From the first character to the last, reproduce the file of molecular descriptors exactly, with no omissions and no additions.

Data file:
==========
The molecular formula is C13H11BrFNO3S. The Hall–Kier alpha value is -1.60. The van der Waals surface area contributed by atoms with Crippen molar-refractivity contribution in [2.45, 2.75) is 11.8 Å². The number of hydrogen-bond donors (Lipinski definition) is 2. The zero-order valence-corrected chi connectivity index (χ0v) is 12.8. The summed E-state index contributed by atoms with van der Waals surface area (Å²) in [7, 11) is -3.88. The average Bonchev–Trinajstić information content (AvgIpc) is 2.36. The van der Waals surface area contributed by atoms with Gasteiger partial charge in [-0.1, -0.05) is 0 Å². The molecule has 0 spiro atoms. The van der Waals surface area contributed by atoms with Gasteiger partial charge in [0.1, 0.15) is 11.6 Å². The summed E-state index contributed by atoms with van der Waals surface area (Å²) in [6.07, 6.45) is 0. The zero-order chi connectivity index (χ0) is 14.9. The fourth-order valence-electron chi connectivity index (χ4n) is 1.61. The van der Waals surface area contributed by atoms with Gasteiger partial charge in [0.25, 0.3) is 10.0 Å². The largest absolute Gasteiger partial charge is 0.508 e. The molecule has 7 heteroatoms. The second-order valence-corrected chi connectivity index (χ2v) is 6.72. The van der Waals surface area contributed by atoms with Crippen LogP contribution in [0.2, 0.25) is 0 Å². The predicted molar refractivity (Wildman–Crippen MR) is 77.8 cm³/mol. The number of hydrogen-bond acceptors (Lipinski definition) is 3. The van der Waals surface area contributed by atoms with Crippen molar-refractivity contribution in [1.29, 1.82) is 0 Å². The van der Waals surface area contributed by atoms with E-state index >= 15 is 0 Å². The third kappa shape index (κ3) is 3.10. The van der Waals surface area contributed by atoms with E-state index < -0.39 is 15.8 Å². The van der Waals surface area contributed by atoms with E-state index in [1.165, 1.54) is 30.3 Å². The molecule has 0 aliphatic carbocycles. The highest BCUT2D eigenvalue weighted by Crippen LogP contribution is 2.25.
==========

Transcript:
The molecular formula is C13H11BrFNO3S. The Hall–Kier alpha value is -1.60. The van der Waals surface area contributed by atoms with Crippen molar-refractivity contribution in [2.45, 2.75) is 11.8 Å². The number of hydrogen-bond donors (Lipinski definition) is 2. The zero-order valence-corrected chi connectivity index (χ0v) is 12.8. The summed E-state index contributed by atoms with van der Waals surface area (Å²) in [7, 11) is -3.88. The average Bonchev–Trinajstić information content (AvgIpc) is 2.36. The van der Waals surface area contributed by atoms with Gasteiger partial charge in [-0.1, -0.05) is 0 Å². The molecule has 0 spiro atoms. The van der Waals surface area contributed by atoms with Gasteiger partial charge in [0.1, 0.15) is 11.6 Å². The summed E-state index contributed by atoms with van der Waals surface area (Å²) in [6.07, 6.45) is 0. The zero-order chi connectivity index (χ0) is 14.9. The fourth-order valence-electron chi connectivity index (χ4n) is 1.61. The van der Waals surface area contributed by atoms with Gasteiger partial charge in [0.25, 0.3) is 10.0 Å². The largest absolute Gasteiger partial charge is 0.508 e. The molecule has 7 heteroatoms. The second-order valence-corrected chi connectivity index (χ2v) is 6.72. The van der Waals surface area contributed by atoms with Crippen LogP contribution in [0.2, 0.25) is 0 Å². The predicted molar refractivity (Wildman–Crippen MR) is 77.8 cm³/mol. The number of hydrogen-bond acceptors (Lipinski definition) is 3. The van der Waals surface area contributed by atoms with Crippen molar-refractivity contribution in [1.29, 1.82) is 0 Å². The van der Waals surface area contributed by atoms with E-state index >= 15 is 0 Å². The third kappa shape index (κ3) is 3.10. The van der Waals surface area contributed by atoms with E-state index < -0.39 is 15.8 Å². The van der Waals surface area contributed by atoms with E-state index in [1.165, 1.54) is 30.3 Å². The molecule has 0 aliphatic carbocycles. The highest BCUT2D eigenvalue weighted by Crippen LogP contribution is 2.25.